"The spread of FAMILY MATH from low-income inner cities, to
suburban and rural communities, throughout the U.S. and abroad,
suggests that we have a mathematics program that can be adapted
to the needs of very different communities." (p. 139)

**PUMP Algebra Curriculum**

In many urban high schools, underachieving math students either
avoid taking algebra or really struggle through the course
without finding it very relevant to their lives. In an attempt to
provide the human and technological support to enable all
students to enroll in and to be successful in algebra, The
Pittsburgh Urban Mathematics Project (PUMP) was developed. This
collaborative effort between teachers in the Pittsburgh public
schools and the Anderson Research Group tries to make high school
algebra accessible to all students through the use of situational
curriculum materials and an intelligent computer based tutoring
system. Other support includes a Chapter 1 reading specialist,
after school tutoring, family algebra nights, the inclusion of
special education students and teachers, summer workshops for the
teachers, on-going help, and new assessment strategies. The
curriculum is built around students' own informal knowledge of
mathematics and on problem situations. In addition to more
traditional assessment methods, the students are assessed on
their performance on group tasks, portfolios, and their work on
computer tutors. Like FAMILY MATH, the PUMP algebra program has a
home page that can be accessed on the Internet
(http://www.sands.psy.cmu.edu/ACT/awpt/pump-home.html). Also
provided at this web site are two sample final exams administered
in the PUMP curriculum. These assessment items are consistent
with the National Council of Teachers of Mathematics Standards
and require the use of problem solving skills to represent real
world situations with equations and then to interpret those
equations with tables and graphs.

**The Interactive Mathematics Program**

Another problem-based curriculum for high schools is the
Interactive Mathematics Program, which began in California but,
with funding from the National Science Foundation, has embarked
on an ambitious nationwide dissemination plan. This program,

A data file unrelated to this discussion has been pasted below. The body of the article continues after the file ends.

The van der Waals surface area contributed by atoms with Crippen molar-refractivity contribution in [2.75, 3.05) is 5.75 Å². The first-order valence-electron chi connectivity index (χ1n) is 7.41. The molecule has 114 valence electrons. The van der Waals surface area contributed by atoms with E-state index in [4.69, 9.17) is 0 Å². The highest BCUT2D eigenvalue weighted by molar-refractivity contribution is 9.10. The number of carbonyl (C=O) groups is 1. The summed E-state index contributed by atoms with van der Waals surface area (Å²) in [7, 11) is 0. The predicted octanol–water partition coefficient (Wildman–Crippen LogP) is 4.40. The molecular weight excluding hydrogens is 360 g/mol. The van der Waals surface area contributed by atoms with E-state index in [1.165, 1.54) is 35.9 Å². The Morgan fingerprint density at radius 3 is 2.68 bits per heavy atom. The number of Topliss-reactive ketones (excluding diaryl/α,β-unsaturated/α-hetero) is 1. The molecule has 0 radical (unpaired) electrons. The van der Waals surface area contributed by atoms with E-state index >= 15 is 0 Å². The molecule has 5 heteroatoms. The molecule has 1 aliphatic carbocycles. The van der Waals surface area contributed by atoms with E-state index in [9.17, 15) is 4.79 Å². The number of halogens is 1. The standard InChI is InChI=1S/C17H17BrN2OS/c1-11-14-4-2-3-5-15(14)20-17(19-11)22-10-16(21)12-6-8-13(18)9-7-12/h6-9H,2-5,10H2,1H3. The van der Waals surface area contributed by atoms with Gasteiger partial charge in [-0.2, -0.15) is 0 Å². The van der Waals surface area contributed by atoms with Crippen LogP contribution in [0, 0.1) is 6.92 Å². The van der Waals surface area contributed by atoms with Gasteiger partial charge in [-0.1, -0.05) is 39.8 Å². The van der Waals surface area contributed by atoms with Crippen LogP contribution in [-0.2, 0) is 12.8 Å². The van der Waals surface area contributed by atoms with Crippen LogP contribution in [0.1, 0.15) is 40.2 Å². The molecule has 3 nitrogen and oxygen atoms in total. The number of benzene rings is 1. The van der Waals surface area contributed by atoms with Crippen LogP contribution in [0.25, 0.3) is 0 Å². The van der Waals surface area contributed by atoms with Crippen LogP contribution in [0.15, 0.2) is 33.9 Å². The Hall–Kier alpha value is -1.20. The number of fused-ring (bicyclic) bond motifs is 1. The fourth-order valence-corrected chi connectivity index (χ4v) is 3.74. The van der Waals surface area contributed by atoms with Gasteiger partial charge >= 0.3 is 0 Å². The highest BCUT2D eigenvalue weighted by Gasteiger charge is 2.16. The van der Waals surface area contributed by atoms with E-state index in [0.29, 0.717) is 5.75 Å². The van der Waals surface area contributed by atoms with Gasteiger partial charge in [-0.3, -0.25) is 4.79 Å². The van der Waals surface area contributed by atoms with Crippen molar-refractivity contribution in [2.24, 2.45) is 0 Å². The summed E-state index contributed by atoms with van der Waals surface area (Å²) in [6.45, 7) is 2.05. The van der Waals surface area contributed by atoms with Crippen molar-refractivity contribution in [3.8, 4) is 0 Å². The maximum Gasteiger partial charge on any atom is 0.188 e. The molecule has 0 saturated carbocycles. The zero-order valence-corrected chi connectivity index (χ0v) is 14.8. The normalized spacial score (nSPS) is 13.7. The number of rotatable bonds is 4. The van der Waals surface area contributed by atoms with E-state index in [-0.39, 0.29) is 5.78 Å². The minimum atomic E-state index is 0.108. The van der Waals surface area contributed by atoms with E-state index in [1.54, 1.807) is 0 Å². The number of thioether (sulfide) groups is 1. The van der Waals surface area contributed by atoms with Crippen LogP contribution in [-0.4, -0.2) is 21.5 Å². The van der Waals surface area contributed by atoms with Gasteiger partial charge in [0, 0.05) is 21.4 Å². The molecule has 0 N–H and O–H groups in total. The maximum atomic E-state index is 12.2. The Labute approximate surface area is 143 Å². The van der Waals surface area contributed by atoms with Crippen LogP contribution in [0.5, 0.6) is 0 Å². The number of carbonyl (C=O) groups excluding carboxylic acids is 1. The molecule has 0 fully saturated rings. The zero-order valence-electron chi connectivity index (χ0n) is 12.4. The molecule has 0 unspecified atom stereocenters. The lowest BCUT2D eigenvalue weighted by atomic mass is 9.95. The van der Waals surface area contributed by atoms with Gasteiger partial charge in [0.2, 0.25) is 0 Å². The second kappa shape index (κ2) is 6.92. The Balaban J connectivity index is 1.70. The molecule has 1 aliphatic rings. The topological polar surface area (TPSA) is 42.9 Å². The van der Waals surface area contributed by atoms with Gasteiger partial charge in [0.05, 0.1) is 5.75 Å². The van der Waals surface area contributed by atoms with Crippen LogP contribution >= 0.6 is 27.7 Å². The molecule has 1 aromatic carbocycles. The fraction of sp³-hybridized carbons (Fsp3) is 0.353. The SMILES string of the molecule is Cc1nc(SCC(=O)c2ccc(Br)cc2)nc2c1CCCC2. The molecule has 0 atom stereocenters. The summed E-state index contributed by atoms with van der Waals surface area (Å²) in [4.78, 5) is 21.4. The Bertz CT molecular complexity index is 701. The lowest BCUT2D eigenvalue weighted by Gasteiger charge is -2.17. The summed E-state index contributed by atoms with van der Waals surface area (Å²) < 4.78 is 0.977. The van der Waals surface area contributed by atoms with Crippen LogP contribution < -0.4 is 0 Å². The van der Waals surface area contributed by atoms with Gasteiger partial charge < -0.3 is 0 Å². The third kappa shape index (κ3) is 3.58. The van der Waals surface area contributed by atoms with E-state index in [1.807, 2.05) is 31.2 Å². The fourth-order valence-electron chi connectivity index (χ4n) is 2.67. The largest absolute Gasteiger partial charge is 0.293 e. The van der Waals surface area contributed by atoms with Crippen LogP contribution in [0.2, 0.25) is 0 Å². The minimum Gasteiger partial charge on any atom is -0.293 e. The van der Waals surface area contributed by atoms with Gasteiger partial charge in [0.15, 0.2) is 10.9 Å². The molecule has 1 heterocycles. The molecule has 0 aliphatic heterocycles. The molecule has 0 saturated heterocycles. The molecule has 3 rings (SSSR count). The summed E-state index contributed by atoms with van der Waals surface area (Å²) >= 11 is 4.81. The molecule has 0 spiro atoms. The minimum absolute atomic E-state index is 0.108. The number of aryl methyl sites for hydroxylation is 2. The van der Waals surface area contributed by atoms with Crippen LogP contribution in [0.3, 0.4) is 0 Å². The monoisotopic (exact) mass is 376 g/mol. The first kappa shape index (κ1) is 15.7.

designed to meet the needs of both college-bound and
non-college-bound students, is meant to replace the four-course
sequence typical of most high school mathematics curricula with
an integrated course. The IMP curriculum consists of
four-to-eight week units that are each organized around a central
problem or theme. Motivated by this central focus, students solve
a variety of smaller problems that develop the underlying skills
and concepts needed for solving that unit's primary problem.
Examples of problem contexts included in the IMP are games of
chance, empirical models of periodic motion, the geometry of the
honeycomb, rates of increase in human populations, and land use
decision making. As they tackle these problems, students interact
with each other in groups and make written and oral presentations
to help clarify their thinking and refine their ability to
communicate mathematically. More information is also available on
this program through the World Wide Web at the following address:
http://babe.math.uic.edu/~rdees/imp1.html.

Throughout this paper, I have tried to explain the
characteristics of underachieving math students, the problems
they have encountered in traditional mathematics classrooms, and
the reforms needed to reach and to motivate these students.
Research suggests that motivating students could be made easier
through various reforms in the curriculum and the adoption of
certain teaching strategies. A couple of effective teaching
strategies to model were presented in the description of the
Jaime Escalante and Kay Toliver math programs. The curriculum
revisions needed, including the incorporation of technology and
linkages to real world situations, were recapitulated in the
descriptions of such model programs as EQUALS, FAMILY MATH, the
PUMP algebra curriculum and the Interactive Mathematics Program.

**References**